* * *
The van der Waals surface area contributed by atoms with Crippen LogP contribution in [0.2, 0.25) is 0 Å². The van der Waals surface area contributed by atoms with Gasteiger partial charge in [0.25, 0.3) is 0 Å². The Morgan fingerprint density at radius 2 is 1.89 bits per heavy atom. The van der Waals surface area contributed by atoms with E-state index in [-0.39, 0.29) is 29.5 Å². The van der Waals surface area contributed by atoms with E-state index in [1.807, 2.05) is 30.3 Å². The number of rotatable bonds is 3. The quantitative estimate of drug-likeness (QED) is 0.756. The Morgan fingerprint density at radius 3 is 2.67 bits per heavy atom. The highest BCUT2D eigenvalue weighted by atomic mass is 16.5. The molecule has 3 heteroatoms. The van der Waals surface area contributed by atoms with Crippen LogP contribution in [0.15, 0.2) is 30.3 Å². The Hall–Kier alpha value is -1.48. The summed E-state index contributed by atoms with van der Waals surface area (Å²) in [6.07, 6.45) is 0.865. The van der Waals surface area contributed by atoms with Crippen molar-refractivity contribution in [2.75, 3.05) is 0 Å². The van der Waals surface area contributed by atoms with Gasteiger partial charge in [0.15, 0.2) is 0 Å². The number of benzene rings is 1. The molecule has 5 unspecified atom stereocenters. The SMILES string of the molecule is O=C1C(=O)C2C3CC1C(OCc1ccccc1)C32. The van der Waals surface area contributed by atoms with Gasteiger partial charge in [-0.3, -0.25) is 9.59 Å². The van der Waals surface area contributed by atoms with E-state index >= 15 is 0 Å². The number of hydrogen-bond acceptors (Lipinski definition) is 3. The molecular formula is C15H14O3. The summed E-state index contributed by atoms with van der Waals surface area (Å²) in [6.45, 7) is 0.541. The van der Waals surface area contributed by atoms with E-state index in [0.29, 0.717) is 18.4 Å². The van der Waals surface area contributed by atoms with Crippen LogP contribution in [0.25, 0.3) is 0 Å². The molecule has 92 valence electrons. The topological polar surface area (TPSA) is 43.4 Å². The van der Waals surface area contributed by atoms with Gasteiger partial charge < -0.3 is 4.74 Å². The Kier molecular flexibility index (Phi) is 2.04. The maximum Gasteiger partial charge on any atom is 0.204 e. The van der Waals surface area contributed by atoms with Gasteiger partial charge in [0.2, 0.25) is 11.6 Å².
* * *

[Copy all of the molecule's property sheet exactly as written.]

The van der Waals surface area contributed by atoms with Crippen LogP contribution in [0.2, 0.25) is 0 Å². The van der Waals surface area contributed by atoms with Gasteiger partial charge in [0.25, 0.3) is 0 Å². The Morgan fingerprint density at radius 2 is 1.89 bits per heavy atom. The van der Waals surface area contributed by atoms with E-state index in [-0.39, 0.29) is 29.5 Å². The van der Waals surface area contributed by atoms with E-state index in [1.807, 2.05) is 30.3 Å². The number of rotatable bonds is 3. The quantitative estimate of drug-likeness (QED) is 0.756. The Morgan fingerprint density at radius 3 is 2.67 bits per heavy atom. The highest BCUT2D eigenvalue weighted by atomic mass is 16.5. The molecule has 3 heteroatoms. The van der Waals surface area contributed by atoms with Crippen LogP contribution in [0.15, 0.2) is 30.3 Å². The Hall–Kier alpha value is -1.48. The summed E-state index contributed by atoms with van der Waals surface area (Å²) in [6.07, 6.45) is 0.865. The van der Waals surface area contributed by atoms with Crippen molar-refractivity contribution in [2.75, 3.05) is 0 Å². The van der Waals surface area contributed by atoms with Gasteiger partial charge in [0.15, 0.2) is 0 Å². The number of benzene rings is 1. The molecule has 5 unspecified atom stereocenters. The SMILES string of the molecule is O=C1C(=O)C2C3CC1C(OCc1ccccc1)C32. The van der Waals surface area contributed by atoms with Gasteiger partial charge in [-0.3, -0.25) is 9.59 Å². The van der Waals surface area contributed by atoms with E-state index >= 15 is 0 Å². The number of hydrogen-bond acceptors (Lipinski definition) is 3. The molecular formula is C15H14O3. The summed E-state index contributed by atoms with van der Waals surface area (Å²) in [6.45, 7) is 0.541. The van der Waals surface area contributed by atoms with E-state index in [0.29, 0.717) is 18.4 Å². The van der Waals surface area contributed by atoms with Crippen LogP contribution in [0.25, 0.3) is 0 Å². The molecule has 92 valence electrons. The topological polar surface area (TPSA) is 43.4 Å². The van der Waals surface area contributed by atoms with Gasteiger partial charge < -0.3 is 4.74 Å². The Kier molecular flexibility index (Phi) is 2.04. The maximum Gasteiger partial charge on any atom is 0.204 e. The van der Waals surface area contributed by atoms with Gasteiger partial charge in [0.2, 0.25) is 11.6 Å².